As an increasing number of organizations provide API access to make their information available to a wider audience, securing that access is likewise of increasing importance. With the growing adoption of cloud, mobile, and hybrid environments the risks are increasing. Cyber threats and DDoS attacks are targeting enterprise applications as back-end systems become more accessible. In such situations, the API can be a significant point of vulnerability with its ability to offer programmatic access to external developers.
The previous wave of security breaches occurred when organizations opened access to their web applications. Defenses, such as web application firewalls (WAF), were introduced to mitigate those security breaches. However, these defenses are not effective against all API attacks, and you’ll need to focus on security of your API interfaces.
The predominant API interface is the REST API, which is based on HTTP protocol, and generally JSON formatted responses. Securing your API interfaces has much in common with web access security, but present additional challenges due to:
- Exposure to a wider range of data
- Direct access to the back-end server
- Ability to download large volumes of data
- Different usage patterns
This topic has been covered in several sites such as OWASP REST Security, and we will summarize the main challenges and defenses for API security.
The first defense is to identify the user, human or application, and determine that the user has permission to invoke your API. We are all familiar with entering a user ID and password, and possibly an additional identifier, to access a web interface. Corresponding for API, there is an API ID and an API key that are specified on the request to authenticate the user. The API key is a unique string generated for the application for each user of the API.
Not all authenticated users will necessarily be authorized to access all provided APIs. For example, some users require access to retrieve (GET) information, but should not be able to change (PUT) any information. Using an access control framework, such as OAuth, you control the list of APIs that each specific API key can access.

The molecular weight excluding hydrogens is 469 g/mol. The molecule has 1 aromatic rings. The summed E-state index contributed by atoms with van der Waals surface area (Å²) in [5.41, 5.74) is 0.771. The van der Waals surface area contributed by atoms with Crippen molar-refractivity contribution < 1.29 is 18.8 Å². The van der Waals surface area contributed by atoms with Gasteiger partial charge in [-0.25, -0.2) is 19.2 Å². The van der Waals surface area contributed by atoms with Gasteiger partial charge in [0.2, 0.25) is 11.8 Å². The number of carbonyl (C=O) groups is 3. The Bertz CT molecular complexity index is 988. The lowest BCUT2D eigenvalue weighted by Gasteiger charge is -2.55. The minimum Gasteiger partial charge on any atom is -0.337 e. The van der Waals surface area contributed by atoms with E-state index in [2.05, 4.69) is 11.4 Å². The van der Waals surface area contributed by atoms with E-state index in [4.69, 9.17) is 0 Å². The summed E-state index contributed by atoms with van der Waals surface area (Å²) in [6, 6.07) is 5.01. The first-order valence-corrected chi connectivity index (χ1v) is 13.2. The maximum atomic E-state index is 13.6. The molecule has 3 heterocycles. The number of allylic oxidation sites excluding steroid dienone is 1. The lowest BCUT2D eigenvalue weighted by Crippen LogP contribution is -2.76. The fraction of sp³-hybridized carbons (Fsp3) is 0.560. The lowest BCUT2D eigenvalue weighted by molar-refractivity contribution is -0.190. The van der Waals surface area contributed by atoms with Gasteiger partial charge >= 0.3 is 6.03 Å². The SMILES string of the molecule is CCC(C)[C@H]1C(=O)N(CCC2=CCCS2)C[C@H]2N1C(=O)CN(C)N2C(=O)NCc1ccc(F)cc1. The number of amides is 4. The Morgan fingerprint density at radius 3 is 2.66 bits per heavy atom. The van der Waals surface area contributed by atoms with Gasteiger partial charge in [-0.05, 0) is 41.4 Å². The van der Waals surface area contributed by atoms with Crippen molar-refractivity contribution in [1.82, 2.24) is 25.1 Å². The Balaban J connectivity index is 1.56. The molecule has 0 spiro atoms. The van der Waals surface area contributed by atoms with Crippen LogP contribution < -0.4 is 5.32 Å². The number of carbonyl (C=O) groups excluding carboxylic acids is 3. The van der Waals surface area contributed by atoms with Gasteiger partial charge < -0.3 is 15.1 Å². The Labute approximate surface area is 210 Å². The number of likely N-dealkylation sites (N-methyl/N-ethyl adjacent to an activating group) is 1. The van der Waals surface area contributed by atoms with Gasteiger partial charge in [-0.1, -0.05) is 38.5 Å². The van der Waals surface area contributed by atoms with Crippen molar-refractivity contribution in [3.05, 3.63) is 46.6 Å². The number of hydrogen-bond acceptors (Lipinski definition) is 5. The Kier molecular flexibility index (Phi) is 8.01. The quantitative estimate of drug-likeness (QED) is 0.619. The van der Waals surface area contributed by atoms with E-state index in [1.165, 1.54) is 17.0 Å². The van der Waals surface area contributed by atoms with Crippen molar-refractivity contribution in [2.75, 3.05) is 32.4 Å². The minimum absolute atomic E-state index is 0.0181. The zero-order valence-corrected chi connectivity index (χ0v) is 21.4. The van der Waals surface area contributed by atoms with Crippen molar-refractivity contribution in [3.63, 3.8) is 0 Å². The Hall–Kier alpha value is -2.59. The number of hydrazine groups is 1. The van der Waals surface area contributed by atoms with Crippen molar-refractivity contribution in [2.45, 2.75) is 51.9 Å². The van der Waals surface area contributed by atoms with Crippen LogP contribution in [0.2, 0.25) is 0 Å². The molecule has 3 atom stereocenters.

To prevent a massive amount of API requests that can cause a DDoS attack or other misuse of the API service, apply a limit to the number of requests in a given time interval for each API. When the rate is exceeded, block access from the API key at least temporarily, and return the 429 (too many requests) HTTP error code.
To protect the request in transit, require HTTPS for all access so that the messages are secured and encoded with TLS.
To protect the JSON formatted response, consider employing the JSON Web Token (JWT) standard. As stated in that site,
JWT is an open standard (RFC 7519) that defines a compact and self-contained way for securely transmitting information between parties as a JSON object. This information can be verified and trusted because it is digitally signed. JWTs can be signed using a secret (with the HMAC algorithm) or a public/private key pair using RSA.
As a best practice, we do not want to expose any more information than is required. For that reason, be careful that error messages do not reveal too much information.
Application Layer Attacks
Some actors can target your system after they circumvent your secured access and data interface. For example, they could obtain authorization credentials via phishing. You’ll need to validate all data to prevent application layer attacks, such as:
- Cross-site scripting – Malicious scripts are injected into one of the request parameters
- Code injection – Inject valid code to services, such as SQL (SQL injection) or XQuery, to open the interface to user control
- Business logic –Allows the attacker to circumvent the business rules
- Parameter pollution attacks – Exploit the data sent in the API request by modifying the parameters of the API request
Apply strict input validation as you would on any interface, including:
- Restrict, where possible, parameter values to a whitelist of expected values
- To facilitate a whitelist, have strong typing of input value
- Validate posted structures data against a formal schema language, to restrict the content and structure
- Blacklist risky content, such as SQL schema manipulation statements
Log all API access. This is essential to assist resolving any issues. From these logs you can easily monitor activity and potentially discover any patterns or excessive usage activity.
Consider using an existing API framework that has many of the security features built in. If you must develop your own, separate out the security portion from the application portion. In this way, security is uniformly built in and developers can focus on the application logic.
After all that don’t neglect to allocate resources to test security of the APIs. Make sure to test all the defenses mentioned in this article.
Incapsula builds security into its API design and infrastructure from the beginning. We will discuss the details in a future blog.
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